Reading Challenge: Northern Africa

I’ve been interested for a while in reading books about Africa. If you look at the top of this page you will see a link to my pages of Books about Africa, sorted by region and then by country. So I decided to get organized in 2012 and sponsor a challenge for myself and anyone else who wants to join in.

'africa-globe' photo (c) 2007, openDemocracy - license: (we) will be concentrating on Northern Africa this year. It’s a good place to start because I think we could all afford to know a little more about this part of the world from which so much of our heritage comes and in which so much has been happening lately. In my template, there are eleven countries in Northern Africa: Algeria, Chad, Egypt, Libya, Mali, Mauritania, Morocco, Niger, Sudan, Tunisia, and Western Sahara. The challenge is to read eleven books either set in this region or written by authors from this region in 2012. I hope to read read at least one adult book and one children’s book from each country. The children’s books may be more difficult to find.

You are welcome to try any one of the following challenges—or make up your own.

1. North Africa Tour: Read at least one book from each of the eleven countries in Northern Africa. Since the challenge runs for eleven months, this challenge would entail reading one book per month.

2. African Country Concentration: Read five books set in one of the countries of Northern Africa or five books by authors from one of the countries of Northern Africa. Example: Read five books by Egyptian authors.

3. Children’s Challenge: Read five to eleven children’s books set in Northern Africa. Adults are welcome to do this challenge either with a child or not.

The Northern Africa Challenge begins on January 1, 2012 and ends on December 1, 2012. If you choose to read eleven books for this challenge, that will be one book per month. If you would like to join me in this challenge in 2012, please leave a comment. I will keep a list of challenge participants in a separate post, and I will link to your reviews, if you write them and send me links, on my Africa pages. (If you already have book reviews on your blog related to Northern Africa, those books don’t count for the challenge. However, if you send me the links at sherryDOTearlyAtgmailDOTcom, I will add your reviews to my Northern Africa page.) If anyone knows how to make nifty graphics/buttons and wants to make one for this challenge, I will be appreciative. I am graphically and artistically challenged. (Get it? Challenged? Ho, ho!) There may or may not be prizes for those who complete the challenge: I’m looking at some books related to Africa to give as prizes.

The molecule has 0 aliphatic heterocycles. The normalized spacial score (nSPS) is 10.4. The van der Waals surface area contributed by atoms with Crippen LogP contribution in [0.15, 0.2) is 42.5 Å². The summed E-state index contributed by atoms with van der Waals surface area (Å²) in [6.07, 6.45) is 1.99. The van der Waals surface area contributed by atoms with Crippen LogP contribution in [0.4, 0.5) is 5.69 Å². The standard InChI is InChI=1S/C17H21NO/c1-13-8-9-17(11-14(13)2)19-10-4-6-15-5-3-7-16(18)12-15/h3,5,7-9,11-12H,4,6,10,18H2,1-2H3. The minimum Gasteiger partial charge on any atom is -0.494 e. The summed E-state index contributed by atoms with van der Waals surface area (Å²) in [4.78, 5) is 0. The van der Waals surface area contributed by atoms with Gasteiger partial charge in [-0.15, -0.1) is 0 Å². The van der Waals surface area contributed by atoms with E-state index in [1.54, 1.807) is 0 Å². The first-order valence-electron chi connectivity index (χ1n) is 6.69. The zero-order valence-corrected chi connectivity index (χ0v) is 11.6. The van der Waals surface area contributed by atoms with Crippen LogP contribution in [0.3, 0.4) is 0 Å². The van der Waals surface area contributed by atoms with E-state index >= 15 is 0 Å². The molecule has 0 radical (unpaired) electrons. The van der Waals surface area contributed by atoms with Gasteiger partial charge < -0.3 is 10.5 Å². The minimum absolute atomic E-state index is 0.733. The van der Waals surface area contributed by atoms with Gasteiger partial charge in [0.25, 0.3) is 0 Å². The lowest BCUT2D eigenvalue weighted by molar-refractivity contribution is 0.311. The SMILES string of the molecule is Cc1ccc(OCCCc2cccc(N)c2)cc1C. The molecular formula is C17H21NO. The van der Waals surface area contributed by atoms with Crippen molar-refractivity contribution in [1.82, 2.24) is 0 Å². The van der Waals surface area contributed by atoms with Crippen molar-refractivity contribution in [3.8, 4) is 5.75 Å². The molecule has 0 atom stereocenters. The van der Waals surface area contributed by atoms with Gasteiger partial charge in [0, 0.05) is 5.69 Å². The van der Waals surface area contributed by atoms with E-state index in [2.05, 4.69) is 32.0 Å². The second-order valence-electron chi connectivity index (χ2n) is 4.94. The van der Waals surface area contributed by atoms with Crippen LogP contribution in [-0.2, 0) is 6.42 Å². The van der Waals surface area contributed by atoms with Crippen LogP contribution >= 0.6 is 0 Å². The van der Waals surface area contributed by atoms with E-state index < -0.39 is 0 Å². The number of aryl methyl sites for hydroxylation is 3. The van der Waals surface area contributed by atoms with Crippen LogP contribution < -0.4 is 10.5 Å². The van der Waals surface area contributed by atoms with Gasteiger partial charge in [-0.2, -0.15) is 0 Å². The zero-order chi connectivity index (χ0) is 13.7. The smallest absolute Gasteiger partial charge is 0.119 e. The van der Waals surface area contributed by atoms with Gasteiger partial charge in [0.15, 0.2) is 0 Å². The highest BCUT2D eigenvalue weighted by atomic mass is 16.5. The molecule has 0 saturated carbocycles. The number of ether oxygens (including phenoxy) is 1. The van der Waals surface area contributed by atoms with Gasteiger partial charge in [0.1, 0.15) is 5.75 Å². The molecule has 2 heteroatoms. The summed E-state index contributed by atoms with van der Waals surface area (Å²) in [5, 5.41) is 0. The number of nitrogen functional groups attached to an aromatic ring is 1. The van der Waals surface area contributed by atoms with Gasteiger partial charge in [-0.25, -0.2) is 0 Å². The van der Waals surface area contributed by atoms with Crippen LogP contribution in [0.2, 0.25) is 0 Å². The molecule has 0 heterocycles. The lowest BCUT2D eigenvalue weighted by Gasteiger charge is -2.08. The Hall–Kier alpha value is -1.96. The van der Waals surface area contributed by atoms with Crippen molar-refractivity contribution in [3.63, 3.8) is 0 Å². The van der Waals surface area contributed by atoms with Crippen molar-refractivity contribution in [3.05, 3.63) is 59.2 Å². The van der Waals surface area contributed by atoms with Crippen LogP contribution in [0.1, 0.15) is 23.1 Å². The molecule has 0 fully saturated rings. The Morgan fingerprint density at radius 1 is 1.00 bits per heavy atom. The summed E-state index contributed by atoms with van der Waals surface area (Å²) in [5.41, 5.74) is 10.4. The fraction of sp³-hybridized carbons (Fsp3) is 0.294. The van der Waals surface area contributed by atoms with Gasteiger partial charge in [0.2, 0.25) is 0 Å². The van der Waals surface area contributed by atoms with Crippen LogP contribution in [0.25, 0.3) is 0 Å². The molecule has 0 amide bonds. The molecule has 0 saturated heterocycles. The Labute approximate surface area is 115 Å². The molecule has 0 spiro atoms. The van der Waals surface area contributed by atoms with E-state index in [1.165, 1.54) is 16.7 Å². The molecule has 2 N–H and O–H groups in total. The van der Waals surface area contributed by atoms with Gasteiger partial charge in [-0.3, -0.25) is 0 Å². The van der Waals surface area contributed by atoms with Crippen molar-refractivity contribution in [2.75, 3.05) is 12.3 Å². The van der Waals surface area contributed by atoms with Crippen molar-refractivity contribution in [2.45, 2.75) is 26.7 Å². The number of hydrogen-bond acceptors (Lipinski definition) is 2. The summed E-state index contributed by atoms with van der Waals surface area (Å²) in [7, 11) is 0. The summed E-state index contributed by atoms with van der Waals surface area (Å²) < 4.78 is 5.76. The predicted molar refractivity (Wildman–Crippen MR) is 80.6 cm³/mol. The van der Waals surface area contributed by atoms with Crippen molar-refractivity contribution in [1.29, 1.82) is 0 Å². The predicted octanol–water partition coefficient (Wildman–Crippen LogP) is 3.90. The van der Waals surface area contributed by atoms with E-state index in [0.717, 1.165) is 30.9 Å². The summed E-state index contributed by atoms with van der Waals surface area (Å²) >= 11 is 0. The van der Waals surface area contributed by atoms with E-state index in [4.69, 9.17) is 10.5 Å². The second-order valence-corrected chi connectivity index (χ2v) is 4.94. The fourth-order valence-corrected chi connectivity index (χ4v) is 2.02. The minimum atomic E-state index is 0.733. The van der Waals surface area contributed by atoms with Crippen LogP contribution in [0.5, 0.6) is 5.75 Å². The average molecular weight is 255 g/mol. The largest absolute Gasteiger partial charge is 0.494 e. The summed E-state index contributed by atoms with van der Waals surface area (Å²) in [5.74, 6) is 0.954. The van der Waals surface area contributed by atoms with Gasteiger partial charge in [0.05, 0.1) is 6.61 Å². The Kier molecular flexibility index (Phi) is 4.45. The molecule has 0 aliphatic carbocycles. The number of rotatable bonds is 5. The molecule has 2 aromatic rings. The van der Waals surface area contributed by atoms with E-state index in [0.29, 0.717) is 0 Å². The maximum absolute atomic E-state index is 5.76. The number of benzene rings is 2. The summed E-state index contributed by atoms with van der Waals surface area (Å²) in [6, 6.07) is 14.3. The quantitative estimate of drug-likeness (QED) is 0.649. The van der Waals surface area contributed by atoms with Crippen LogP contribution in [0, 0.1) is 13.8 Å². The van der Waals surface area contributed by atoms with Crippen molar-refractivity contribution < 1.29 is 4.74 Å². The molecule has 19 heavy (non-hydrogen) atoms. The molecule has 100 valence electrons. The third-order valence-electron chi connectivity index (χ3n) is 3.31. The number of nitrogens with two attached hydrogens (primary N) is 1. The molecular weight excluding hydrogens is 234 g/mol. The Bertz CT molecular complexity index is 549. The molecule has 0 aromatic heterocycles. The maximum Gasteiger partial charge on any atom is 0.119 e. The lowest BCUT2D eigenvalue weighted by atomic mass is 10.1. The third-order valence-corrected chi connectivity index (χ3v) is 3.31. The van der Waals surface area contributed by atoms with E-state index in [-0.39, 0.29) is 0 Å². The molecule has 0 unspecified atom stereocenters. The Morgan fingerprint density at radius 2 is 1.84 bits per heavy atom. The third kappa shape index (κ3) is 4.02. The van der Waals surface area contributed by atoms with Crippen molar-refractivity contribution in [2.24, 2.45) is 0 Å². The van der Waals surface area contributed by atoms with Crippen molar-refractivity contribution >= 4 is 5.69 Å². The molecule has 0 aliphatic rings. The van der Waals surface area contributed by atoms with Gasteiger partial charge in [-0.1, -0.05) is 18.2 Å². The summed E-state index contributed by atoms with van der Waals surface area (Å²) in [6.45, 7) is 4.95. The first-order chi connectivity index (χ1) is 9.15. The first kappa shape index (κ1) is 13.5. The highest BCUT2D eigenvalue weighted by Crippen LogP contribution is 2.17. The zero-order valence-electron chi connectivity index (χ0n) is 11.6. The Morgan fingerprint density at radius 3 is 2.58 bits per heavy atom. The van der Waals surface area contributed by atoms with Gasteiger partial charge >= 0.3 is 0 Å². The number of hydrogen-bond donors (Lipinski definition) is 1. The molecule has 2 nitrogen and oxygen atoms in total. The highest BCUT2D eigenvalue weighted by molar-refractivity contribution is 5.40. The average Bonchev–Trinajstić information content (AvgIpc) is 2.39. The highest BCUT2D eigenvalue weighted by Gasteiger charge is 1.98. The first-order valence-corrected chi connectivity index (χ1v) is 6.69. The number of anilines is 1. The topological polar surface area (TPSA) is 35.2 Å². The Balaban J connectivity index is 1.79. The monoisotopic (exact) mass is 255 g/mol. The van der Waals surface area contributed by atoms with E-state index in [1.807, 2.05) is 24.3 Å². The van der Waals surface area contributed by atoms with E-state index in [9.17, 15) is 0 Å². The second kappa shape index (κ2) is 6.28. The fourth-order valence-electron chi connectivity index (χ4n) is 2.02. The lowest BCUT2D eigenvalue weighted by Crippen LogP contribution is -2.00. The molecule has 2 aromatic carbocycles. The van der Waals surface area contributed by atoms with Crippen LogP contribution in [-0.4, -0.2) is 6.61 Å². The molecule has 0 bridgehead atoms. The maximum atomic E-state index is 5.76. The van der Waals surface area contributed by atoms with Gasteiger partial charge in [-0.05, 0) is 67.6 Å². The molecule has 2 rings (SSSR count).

I will also be praying for the people and countries of North Africa as I read about them, and you’re welcome to join me in that endeavor, too.

19 thoughts on “Reading Challenge: Northern Africa

  1. Well, I’m in, of course. Have I turned down a challenge yet? ;-). I’ll probably concentrate on children’s books, but I’m leaving it open to adult books, too.

  2. I’m in! I’m planning to do a series of posts looking at kids’ books and folktales from various cultures, starting with a few Asian countries. (Got some great resources for Japan.) But I bet I can work in Africa in there…especially if some of your other readers give me some good ideas. I plan to interview missionaries and when possible, scholars, about how these tales reflect their cultures…and in some veiled way, Christ. I’ll be reading through them with my kids, too, and praying along with you.

    I actually got the idea for this after reading an African folktale with my kids: After I wrote the post (and got over the experience of trying to explain to my kids why the hero wore pink panties), I realized that if I wanted my kids to get an informed view of foreign folk tales, I would need more input…looking forward to discovering what God has to show us.

  3. Ann

    Did you read the Lost Boys by John Baldau? It’s about the boys who traveled from the Sudan.

  4. JoV

    Every year I read at least one book on North Africa, even this year my favourite book of the year is from Libya. So I’m in!

  5. Great idea! I wanted to give you a book recommendation if you don’t know it…for kids a book called Africa is Not a Country by Margy Burns Knight. It looks at modern kids in countries all over Africa to show the diversity of cultures and geography. It’s an easy book but a great intro to Africa for kids (or for anyone for that matter).

  6. Any suggestions of kids’ books (or adult books, too, for that matter) as a starting point?

  7. I am so happy to find you; I adore books and lists. Brenda at Coffee tea books and me suggested you. I have one book published and one coming out in April, so not only do I love reading, but I write too.

  8. Edi

    You have quite an ambitious year in front of you! I’ll have to check back from time to time to read your reviews. I think you’ve selected some very interesting books.

  9. I’m signing up. This looks like an interesting challenge and I’m looking forward to it.

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